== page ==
UK will send long-range weapons to keep Russian troops on the run in Ukraine

The Telegraph

UK will send long-range weapons to keep Russian troops on the run in Ukraine

Danielle Sheridan – March 31, 2022

A Ukrainian serviceman fires a mortar towards Russian positions near Kyiv - Shutterstock
A Ukrainian serviceman fires a mortar towards Russian positions near Kyiv – Shutterstock

Longer range artillery and armoured vehicles will be sent to Ukraine in a significant ramping up of Western support, Ben Wallace announced on Thursday.

The Defence Secretary confirmed that Britain and its allies would send more lethal aid after he convened an international donor conference.

The aid will include the provision of air and coastal defence systems, longer-range artillery and counter battery weapons, armoured vehicles as well as more training and logistical support.

“First of all Ukraine needs longer-range artillery and that’s because of what the Russian army has been doing – it has been now digging in and starting to pound these cities with artilleries,” Mr Wallace said.

“The best counter to that is other long-range artillery, so they will be looking for and getting more long-range artillery, ammunition predominantly.”

Boris Johnson was said to have personally pushed for armoured vehicles to be sent. Britain has been leading the way in calls for more lethal aid to Ukraine.

Whitehall sources have expressed concern that allies including the US, France and Germany are “over-eager” to secure an early peace deal and are pushing Ukraine to “settle”.

It came as a Ministry of Defence chief suggested Britain needs a national effort to boost its nuclear weapons programme.

While more than 30 international partners will pitch in with the latest donations, The Telegraph understands that the UK will send so-called loitering munitions such as drones, and will “lift and shift” other donations.

Prof Malcolm Chalmers, deputy director general at the Royal United Services Institute, told The Telegraph such kit would be “especially useful for Ukrainian counter offensive operations” against already retreating Russians.

“This is a significant step up in both quantitative and qualitative terms,” he added. “The provision of longer range artillery and armoured vehicles could be of significant benefit to Ukrainian forces.”

Prof Chalmers cautioned that the Ukraine war is “increasingly turning into one of attrition, where both sides risk running out of supplies of weapons and ammunition”.

A spokesman for the Ministry of Defence would not speculate on what types of armoured vehicles the UK could supply to Ukraine, but said it would consist of various types of protective vehicles used to transport equipment.

It comes as Russian forces were said to have retreated from a Ukrainian airfield that was key to their original plan of overthrowing the government of Volodymyr Zelensky.

Hostomel airport, just outside Kyiv, was the scene of some of the fiercest fighting of the war as Vladimir Putin sought to establish an air bridge to the Ukrainian capital.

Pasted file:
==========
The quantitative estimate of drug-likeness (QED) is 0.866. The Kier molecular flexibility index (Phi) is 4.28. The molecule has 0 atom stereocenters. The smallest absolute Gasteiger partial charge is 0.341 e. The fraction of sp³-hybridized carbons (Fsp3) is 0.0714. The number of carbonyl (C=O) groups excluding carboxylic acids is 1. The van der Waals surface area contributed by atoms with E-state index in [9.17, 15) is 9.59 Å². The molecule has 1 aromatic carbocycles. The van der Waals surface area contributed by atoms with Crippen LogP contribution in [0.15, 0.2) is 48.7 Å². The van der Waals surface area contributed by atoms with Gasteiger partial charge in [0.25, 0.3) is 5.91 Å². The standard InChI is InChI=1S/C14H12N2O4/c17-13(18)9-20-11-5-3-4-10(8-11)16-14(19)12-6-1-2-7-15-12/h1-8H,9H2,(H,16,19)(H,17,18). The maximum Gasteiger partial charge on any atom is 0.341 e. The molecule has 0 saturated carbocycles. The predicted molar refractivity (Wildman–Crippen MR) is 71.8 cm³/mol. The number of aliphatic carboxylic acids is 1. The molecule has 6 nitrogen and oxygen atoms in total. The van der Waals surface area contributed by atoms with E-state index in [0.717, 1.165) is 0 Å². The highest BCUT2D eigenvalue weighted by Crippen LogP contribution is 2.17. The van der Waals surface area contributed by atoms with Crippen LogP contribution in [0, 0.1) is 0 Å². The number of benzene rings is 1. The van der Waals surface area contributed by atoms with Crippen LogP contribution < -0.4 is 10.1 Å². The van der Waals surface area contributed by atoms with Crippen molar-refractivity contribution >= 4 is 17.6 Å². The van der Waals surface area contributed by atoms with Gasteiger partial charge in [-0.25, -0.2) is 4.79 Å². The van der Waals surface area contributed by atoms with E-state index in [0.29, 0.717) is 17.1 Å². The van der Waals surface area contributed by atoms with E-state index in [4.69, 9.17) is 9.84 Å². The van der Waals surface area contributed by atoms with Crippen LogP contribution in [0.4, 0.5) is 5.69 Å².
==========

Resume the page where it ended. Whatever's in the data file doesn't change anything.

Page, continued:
Control of the airport, 20km from Kyiv, changed hands several times as Ukrainians at first defended fiercely, and then attacked the Russian occupiers.

However, according to a senior US defence official the Russians have now moved out, having failed in their mission.

Meanwhile the Pentagon said that it was not clear Russia’s convoy of military vehicles to Kyiv, which once stretched some 40 miles, even existed anymore after failing to accomplish its mission.

John Kirby, the Pentagon spokesman said: “I don’t even know if it still exists at this point… They never really accomplished their mission.”

The stalled convoy became a symbol of Russia’s battlefield difficulties and had been repeatedly attacked by Ukrainian forces during the first weeks of the more than month-long invasion.

The Ukrainian state nuclear company said that most of the Russian forces that occupied the Chernobyl nuclear power station after invading Ukraine have also left, having been driven away over radiation concerns.

Speaking from the White House on Thursday, Joe Biden, the US president, said Vladimir Putin may have fired some of his advisers or put them under house arrest, and that it’s an “open question” as to whether Mr Putin is fully informed on his military’s performance in Ukraine.

He added that “there’s a lot of speculation” about how informed Mr Putin is on Russian military progress in Ukraine, where his army has suffered staggering casualties while failing to capture major cities including the capital, Kyiv.

Author: John Hanno

Born and raised in Chicago, Illinois. Bogan High School. Worked in Alaska after the earthquake. Joined U.S. Army at 17. Sergeant, B Battery, 3rd Battalion, 84th Artillery, 7th Army. Member of 12 different unions, including 4 different locals of the I.B.E.W. Worked for fortune 50, 100 and 200 companies as an industrial electrician, electrical/electronic technician.